No-deforestation and no-conversion commitments are obvious examples of the need to link global pledges with local conditions. Companies making such commitments are generally expected to report progress and achieve success company-wide relative to the (seemingly) simple indicator of whether the company’s supply chains contribute to deforestation or conversion. Yet, forest definitions, monitoring systems, and land-conversion trajectories are as numerous as, well, the trees in a forest. To address the myriad potential ambiguities and loopholes that this situation presents, the Framework provides consensus-based global definitions of terms such as forest, deforestation, and natural ecosystem, while specifying how these apply in numerous real-world situations and recognizing credible localized definitions that companies can use in various contexts.
In fact, the entire Framework follows this same logic: providing a common approach that can be applied across all agriculture and forestry supply chains while offering key details about how to select locally suitable practices that can fulfill global market and stakeholder expectations.
When it comes to supply chain management, for instance, the Framework outlines four different ways that companies can meet the common (global) expectation to achieve adequate levels of supply chain traceability and control. These include not only full traceability to the point of origin but also certification, jurisdictional or area-level sourcing approaches, and supplier-based control mechanisms. Companies can select from among these approaches (or apply any combination of them) based on the characteristics of their supply chains and use the Framework to help ensure that each traceability solution (e.g., jurisdictional sourcing of a given raw material from a given country, etc.) is sufficiently robust to fulfill company commitments. In this way, the company can be clear that its localized strategies align with its global approach—and that all of these add up to the ultimate goal of ethical sourcing.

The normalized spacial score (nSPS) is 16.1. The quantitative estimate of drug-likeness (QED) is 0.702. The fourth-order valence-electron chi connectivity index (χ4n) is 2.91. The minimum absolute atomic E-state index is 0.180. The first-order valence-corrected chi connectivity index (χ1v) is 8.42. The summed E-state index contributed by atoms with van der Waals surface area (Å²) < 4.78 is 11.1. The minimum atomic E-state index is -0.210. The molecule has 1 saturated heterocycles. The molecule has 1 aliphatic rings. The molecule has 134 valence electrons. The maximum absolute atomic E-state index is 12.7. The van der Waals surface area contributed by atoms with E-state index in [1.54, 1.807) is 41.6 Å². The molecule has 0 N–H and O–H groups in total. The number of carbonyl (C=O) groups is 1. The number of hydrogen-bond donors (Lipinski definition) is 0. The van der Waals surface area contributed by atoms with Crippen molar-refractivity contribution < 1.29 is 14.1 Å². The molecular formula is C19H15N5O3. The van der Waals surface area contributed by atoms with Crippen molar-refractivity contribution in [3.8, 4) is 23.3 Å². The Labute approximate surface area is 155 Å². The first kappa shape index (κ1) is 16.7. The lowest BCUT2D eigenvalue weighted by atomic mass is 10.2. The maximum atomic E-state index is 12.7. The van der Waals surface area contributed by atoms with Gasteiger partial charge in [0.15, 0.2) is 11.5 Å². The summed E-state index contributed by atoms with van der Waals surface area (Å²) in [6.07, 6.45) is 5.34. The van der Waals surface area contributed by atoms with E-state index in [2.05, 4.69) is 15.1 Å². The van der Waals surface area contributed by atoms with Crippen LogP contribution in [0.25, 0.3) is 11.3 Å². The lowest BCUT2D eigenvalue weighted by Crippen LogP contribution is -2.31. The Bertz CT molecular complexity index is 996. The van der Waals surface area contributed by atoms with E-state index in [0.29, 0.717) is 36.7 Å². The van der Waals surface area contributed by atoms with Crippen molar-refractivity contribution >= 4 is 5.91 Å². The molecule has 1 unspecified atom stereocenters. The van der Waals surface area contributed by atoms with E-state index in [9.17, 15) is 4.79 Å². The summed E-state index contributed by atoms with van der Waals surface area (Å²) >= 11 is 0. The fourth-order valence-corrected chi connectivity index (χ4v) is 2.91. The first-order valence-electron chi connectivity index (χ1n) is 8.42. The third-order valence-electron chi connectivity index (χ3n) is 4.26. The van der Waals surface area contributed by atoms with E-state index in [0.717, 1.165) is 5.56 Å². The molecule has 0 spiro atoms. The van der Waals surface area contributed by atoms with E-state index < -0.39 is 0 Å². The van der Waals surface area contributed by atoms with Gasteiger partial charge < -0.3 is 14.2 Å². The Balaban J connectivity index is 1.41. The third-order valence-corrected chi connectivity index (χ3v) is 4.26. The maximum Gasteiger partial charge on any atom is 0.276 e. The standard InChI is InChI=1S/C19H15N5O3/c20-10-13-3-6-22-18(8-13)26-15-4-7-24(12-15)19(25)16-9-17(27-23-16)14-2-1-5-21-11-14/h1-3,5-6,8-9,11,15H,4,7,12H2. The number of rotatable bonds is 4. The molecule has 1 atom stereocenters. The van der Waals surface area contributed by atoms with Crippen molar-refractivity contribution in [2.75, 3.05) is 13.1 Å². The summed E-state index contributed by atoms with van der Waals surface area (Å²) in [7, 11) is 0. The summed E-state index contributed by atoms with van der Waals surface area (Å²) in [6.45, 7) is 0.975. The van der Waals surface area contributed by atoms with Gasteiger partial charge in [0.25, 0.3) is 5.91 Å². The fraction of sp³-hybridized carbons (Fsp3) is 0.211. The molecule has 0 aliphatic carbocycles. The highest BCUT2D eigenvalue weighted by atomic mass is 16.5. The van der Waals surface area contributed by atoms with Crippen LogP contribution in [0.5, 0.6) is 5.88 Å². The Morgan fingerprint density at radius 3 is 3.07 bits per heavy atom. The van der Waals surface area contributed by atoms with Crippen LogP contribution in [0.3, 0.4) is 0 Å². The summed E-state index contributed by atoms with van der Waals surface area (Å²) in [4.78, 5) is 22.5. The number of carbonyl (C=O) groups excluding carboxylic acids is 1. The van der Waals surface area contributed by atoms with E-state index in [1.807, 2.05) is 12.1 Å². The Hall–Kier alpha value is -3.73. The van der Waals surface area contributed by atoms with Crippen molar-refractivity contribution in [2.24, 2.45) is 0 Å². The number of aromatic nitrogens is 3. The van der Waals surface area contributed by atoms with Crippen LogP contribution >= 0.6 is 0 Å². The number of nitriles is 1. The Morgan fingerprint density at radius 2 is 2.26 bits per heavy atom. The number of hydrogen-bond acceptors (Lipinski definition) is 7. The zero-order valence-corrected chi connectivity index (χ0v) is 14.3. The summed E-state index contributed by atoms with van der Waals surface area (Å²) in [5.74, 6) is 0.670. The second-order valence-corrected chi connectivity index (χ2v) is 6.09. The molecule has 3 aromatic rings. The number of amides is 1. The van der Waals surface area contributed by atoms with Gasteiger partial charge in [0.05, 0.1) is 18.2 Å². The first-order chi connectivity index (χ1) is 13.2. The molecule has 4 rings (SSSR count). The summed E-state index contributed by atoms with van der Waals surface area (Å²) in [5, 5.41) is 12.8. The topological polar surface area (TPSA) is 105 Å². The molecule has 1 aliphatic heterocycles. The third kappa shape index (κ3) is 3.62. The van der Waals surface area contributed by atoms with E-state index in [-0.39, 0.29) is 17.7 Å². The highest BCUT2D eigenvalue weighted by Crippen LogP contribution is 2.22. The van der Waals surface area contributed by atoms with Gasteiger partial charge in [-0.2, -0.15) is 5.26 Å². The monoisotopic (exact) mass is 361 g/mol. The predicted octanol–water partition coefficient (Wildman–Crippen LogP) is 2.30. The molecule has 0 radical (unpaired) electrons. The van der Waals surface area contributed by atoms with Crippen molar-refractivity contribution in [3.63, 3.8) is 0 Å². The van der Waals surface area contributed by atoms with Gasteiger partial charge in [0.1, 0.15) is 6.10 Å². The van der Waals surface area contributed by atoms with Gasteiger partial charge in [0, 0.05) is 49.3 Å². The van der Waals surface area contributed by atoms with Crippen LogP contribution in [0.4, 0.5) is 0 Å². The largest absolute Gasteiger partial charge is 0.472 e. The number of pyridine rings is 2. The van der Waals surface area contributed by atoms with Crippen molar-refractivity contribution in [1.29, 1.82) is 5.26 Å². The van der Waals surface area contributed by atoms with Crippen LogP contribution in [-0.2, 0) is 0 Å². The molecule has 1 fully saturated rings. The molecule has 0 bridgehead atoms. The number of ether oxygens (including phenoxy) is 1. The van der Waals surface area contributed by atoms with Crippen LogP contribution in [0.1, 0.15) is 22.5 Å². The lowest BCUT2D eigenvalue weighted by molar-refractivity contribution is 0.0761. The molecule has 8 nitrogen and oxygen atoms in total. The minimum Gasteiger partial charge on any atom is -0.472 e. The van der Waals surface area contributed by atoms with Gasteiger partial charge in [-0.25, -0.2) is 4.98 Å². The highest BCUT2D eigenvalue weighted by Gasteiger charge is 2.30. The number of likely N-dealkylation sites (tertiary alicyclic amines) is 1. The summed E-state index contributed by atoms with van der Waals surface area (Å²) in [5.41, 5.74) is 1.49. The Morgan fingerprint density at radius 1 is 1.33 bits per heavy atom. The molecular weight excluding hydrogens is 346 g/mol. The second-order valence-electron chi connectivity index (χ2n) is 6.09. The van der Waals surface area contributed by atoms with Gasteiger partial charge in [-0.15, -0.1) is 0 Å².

To achieve ethical supply chains, companies must have clear global goals and mechanisms for protecting the environment and human rights that align with norms and expectations agreed upon by civil society, governments, investors, and others. This big-picture view enables businesses to enlist their leadership, train their teams, and guide their suppliers toward a common objective. At the same time, real results usually depend on tailoring a global approach to the localized demands of real places and situations.
The Accountability Framework bridges these two needs, helping companies navigate complexity as they translate global commitments to action on the ground. And unlike a championship football match, it’s possible for everyone to win when companies and their suppliers apply this common rulebook for ethical supply chains.